Fig. 4 States and dynamics of NV center in NDs. a, Typical static time-traces corresponding to the two different charge states of single NV centers ((i): NV0 R/G ratio = 0.6–4000 R + G photons per s; (iii): NV: R/G ratio = 0.9–2000 R + G photons per s) and a time-average of the two charge states ((ii): NV/NV0: R/G ratio = 0.7–0.8 – 2000–4000 R + G photons per s). Red and green photon counts are shown in purple and green, respectively; the sum of red and green photon counts is in gray. b, Typical dynamic traces; the first trace (i) shows two-state transitions as demonstrated by the spectral inversion; the second trace (ii) is more dynamic and shows three-state transitions; the last trace (iii) shows two-level blinking c, 2D histogram of 32 dynamic traces with their R/G ratio distribution on the right side of the figure; the R/G distribution is fitted with 3 Gaussian profiles centered at the R/G ratio values calculated by HMM modelling, which fits well the distribution and the 2D histogram especially the brighter NV0 population. Gaussian centers: NV0 R/G ratio = 0.67; time-averaged NV/NV0: R/G ratio = 0.75; NV: R/G ratio = 0.85. d, Dwell-time analysis of the 3 states by HMM. The distribution of dwell-times is fitted with a double exponential decay function for the NV0 state (top histogram, fitting function shown in red). The lifetimes are τ1 = 3 s ± 0.3 s Aτ1 = 90%; τ2 = 53 s ± 7.7 s Aτ2 = 10% for NV0. The distribution of dwell-times is fitted with a single-exponential decay function for the NV/NV0 and NV states (middle and bottom histograms). The lifetimes are: τ = 56 s ± 1.7 s for NV/NV0; τ = 38 s ± 1.5 s for NV. “Frames” refers to the frequency of detection of a ND particle in single frames. The immobilized NDs were imaged in air using 532 nm excitation at 3.4 kW cm−2 and 1 s exposures for 20 min to 60 min.

To study the dynamic traces, we first defined the charge states in terms of photon count and R/G ratio using stable time-traces (Fig. S4). We assigned emitters having a photon count of 4000 s−1 and a R/G ratio of 0.6 to single NV0 (16% of static traces, Fig. 4a, top). We also assigned the traces showing a photon count between 2000 and 4000 photons per s and a R/G ratio of 0.7 to 0.8 to time-averaged values of the NV and NV0 states (38% of static traces, Fig. 4a, middle); such averaging is consistent with charge conversion in bulk diamonds that may occur within the μs timescale.46 Finally, we assigned the NDs emitting 2500 photons per s with a R/G ratio of 0.9 to single NV (48% of static traces; Fig. 4a, bottom).

We then collected long dynamic traces (each lasting 30–60 min), which provided enough statistics to compare state transitions within NDs (N = 32, providing >600 dwells). The dynamic traces showed either two-state or three-state transitions (Fig. 4b(i) and (ii)) with the transition frequency varying among NDs (Fig. S5). To investigate if these dynamic NDs share similar states and dwell-times, we performed Hidden Markov modelling (HMM) analysis, which showed that a three-state model was sufficient to fit our dynamic traces (Fig. S8);47 the three states identified (NV at 0.85, NV0 at 0.67 and a time-averaged state at 0.75, Fig. 4c) correspond well to those seen in static traces. The slight difference (±0.07) between the values from the static and dynamic traces is likely due to small errors in the state allocation by HMM.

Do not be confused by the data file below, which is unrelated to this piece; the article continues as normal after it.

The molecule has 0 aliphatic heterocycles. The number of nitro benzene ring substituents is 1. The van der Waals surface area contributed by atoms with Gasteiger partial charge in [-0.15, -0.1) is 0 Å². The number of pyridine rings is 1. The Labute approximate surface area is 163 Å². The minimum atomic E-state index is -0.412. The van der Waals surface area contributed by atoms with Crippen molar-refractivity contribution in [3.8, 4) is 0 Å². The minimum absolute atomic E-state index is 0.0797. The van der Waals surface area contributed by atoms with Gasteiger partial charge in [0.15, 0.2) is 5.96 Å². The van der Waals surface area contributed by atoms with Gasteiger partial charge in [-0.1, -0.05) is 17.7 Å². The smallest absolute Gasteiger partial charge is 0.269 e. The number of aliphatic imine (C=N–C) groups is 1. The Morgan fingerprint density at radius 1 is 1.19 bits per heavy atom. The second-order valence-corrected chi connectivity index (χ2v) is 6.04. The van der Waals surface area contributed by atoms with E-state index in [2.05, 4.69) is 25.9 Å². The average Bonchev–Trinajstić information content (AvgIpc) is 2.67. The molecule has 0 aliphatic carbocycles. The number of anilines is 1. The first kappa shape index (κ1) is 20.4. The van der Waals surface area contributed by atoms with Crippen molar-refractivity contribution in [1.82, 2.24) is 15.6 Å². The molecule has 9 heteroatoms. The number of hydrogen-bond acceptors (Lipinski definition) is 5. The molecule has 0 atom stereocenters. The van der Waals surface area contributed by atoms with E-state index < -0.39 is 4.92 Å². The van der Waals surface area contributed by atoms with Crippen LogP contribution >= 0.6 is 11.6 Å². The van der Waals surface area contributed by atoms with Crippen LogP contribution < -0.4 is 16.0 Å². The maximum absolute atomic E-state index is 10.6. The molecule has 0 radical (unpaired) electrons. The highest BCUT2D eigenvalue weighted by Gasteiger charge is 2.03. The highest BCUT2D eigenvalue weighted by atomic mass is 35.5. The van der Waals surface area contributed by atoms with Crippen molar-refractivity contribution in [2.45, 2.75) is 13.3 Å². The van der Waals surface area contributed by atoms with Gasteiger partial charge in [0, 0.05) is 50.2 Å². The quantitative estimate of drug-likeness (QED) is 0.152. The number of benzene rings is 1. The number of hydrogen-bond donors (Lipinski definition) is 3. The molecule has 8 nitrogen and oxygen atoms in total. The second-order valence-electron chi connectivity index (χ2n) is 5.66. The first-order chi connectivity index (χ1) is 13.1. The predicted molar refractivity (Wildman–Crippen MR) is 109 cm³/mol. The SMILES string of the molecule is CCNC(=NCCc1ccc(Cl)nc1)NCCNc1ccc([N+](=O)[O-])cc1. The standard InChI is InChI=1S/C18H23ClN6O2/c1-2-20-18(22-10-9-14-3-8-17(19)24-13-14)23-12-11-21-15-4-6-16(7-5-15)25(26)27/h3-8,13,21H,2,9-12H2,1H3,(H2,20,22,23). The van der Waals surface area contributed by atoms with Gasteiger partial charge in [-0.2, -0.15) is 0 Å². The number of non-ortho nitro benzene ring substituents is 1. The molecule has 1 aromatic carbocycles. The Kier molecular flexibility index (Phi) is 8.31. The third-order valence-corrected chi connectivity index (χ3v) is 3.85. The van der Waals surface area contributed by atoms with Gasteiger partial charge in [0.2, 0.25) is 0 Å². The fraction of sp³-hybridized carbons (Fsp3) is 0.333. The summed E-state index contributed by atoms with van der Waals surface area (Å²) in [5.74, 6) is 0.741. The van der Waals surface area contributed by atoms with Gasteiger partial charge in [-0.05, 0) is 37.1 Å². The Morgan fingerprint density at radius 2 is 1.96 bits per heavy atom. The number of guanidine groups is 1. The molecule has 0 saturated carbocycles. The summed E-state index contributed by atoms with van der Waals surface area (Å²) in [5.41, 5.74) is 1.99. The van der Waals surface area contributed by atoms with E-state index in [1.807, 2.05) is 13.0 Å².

We used the dwell-times from the HMM analysis to calculate the lifetimes of each NV charge state. Dwell-time distributions from the NV and NV/NV0 states were fitted with a single-exponential decay function (Fig. 4b, middle and bottom histograms), while the dwell-time distribution from the NV0 state had to be fitted with a double-exponential decay function (Fig. 4b top histogram) as the single-exponential decay was clearly missing a long-dwell component. Most of the NV0 dwells (∼90%) are less than 10 s, leading to a lifetimes of τ1 ∼ 3 s, which is substantially shorter than the two other states (τ ∼ 57 s for NV/NV0 and τ ∼ 38 s for NV, Fig. 4d); this result is likely to reflect the use of high 532 nm excitation, a wavelength known to pump NV0 back to NV, thus making NV0 lifetime shorter in our imaging conditions.24,48

Charge state manipulation using pH

Since we could detect different charge states of the NV center, we investigated our ability to modify the ND's emission by subjecting them to treatments that may affect the chemical and physical properties of the ND surface. We first subjected immobilized 10 nm NDs to treatments using separate solutions containing DNA, proteins, and a reducing agent (DTT); none of these solutions showed detectable effects on the photon count or the R/G ratio (Fig. S10). Nevertheless, changes in pH were found to have a clear effect on the NV center's charge (Fig. 5a and b), with high pH shifting the R/G distribution towards higher values (from 0.7 to 0.8 R/G ratio; Fig. 5a). Plotting the relation between pH and the mode of the R/G ratio distribution from one field of view (∼100 NDs) showed a roughly linear relationship between pH and R/G ratio for pH values ranging from 4 to 10 (Fig. 5b). Using this relationship, we estimated that we can measure the pH of a solution from the mode of the R/G ratio distribution with an accuracy of ∼0.4 (Fig. 5b).
image file: d0nr05931e-f5.tif